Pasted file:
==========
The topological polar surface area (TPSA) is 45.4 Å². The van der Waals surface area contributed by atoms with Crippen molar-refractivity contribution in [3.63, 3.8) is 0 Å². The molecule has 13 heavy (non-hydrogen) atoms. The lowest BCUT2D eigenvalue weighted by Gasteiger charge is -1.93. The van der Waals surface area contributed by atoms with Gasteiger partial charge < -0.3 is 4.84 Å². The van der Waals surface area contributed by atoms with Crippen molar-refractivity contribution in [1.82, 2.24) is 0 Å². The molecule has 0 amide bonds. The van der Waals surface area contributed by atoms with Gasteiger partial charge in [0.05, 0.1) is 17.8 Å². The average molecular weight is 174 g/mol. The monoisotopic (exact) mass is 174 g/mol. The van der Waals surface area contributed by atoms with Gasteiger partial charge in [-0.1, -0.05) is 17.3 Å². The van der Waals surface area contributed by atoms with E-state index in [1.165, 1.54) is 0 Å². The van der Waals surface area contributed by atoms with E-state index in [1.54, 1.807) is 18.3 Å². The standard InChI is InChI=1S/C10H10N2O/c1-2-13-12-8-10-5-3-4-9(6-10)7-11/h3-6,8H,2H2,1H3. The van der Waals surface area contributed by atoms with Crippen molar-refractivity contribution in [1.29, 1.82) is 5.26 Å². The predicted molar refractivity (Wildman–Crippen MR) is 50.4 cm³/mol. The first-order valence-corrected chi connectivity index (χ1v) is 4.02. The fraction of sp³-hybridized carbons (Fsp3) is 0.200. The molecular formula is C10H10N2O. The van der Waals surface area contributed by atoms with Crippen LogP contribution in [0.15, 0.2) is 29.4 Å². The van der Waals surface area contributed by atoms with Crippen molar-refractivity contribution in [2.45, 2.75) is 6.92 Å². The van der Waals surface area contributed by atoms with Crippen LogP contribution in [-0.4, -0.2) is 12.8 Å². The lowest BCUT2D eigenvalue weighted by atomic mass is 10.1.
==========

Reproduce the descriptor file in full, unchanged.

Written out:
The topological polar surface area (TPSA) is 45.4 Å². The van der Waals surface area contributed by atoms with Crippen molar-refractivity contribution in [3.63, 3.8) is 0 Å². The molecule has 13 heavy (non-hydrogen) atoms. The lowest BCUT2D eigenvalue weighted by Gasteiger charge is -1.93. The van der Waals surface area contributed by atoms with Gasteiger partial charge < -0.3 is 4.84 Å². The van der Waals surface area contributed by atoms with Crippen molar-refractivity contribution in [1.82, 2.24) is 0 Å². The molecule has 0 amide bonds. The van der Waals surface area contributed by atoms with Gasteiger partial charge in [0.05, 0.1) is 17.8 Å². The average molecular weight is 174 g/mol. The monoisotopic (exact) mass is 174 g/mol. The van der Waals surface area contributed by atoms with Gasteiger partial charge in [-0.1, -0.05) is 17.3 Å². The van der Waals surface area contributed by atoms with E-state index in [1.165, 1.54) is 0 Å². The van der Waals surface area contributed by atoms with E-state index in [1.54, 1.807) is 18.3 Å². The standard InChI is InChI=1S/C10H10N2O/c1-2-13-12-8-10-5-3-4-9(6-10)7-11/h3-6,8H,2H2,1H3. The van der Waals surface area contributed by atoms with Crippen molar-refractivity contribution in [1.29, 1.82) is 5.26 Å². The predicted molar refractivity (Wildman–Crippen MR) is 50.4 cm³/mol. The first-order valence-corrected chi connectivity index (χ1v) is 4.02. The fraction of sp³-hybridized carbons (Fsp3) is 0.200. The molecular formula is C10H10N2O. The van der Waals surface area contributed by atoms with Crippen LogP contribution in [0.15, 0.2) is 29.4 Å². The van der Waals surface area contributed by atoms with Crippen molar-refractivity contribution in [2.45, 2.75) is 6.92 Å². The van der Waals surface area contributed by atoms with Crippen LogP contribution in [-0.4, -0.2) is 12.8 Å². The lowest BCUT2D eigenvalue weighted by atomic mass is 10.1.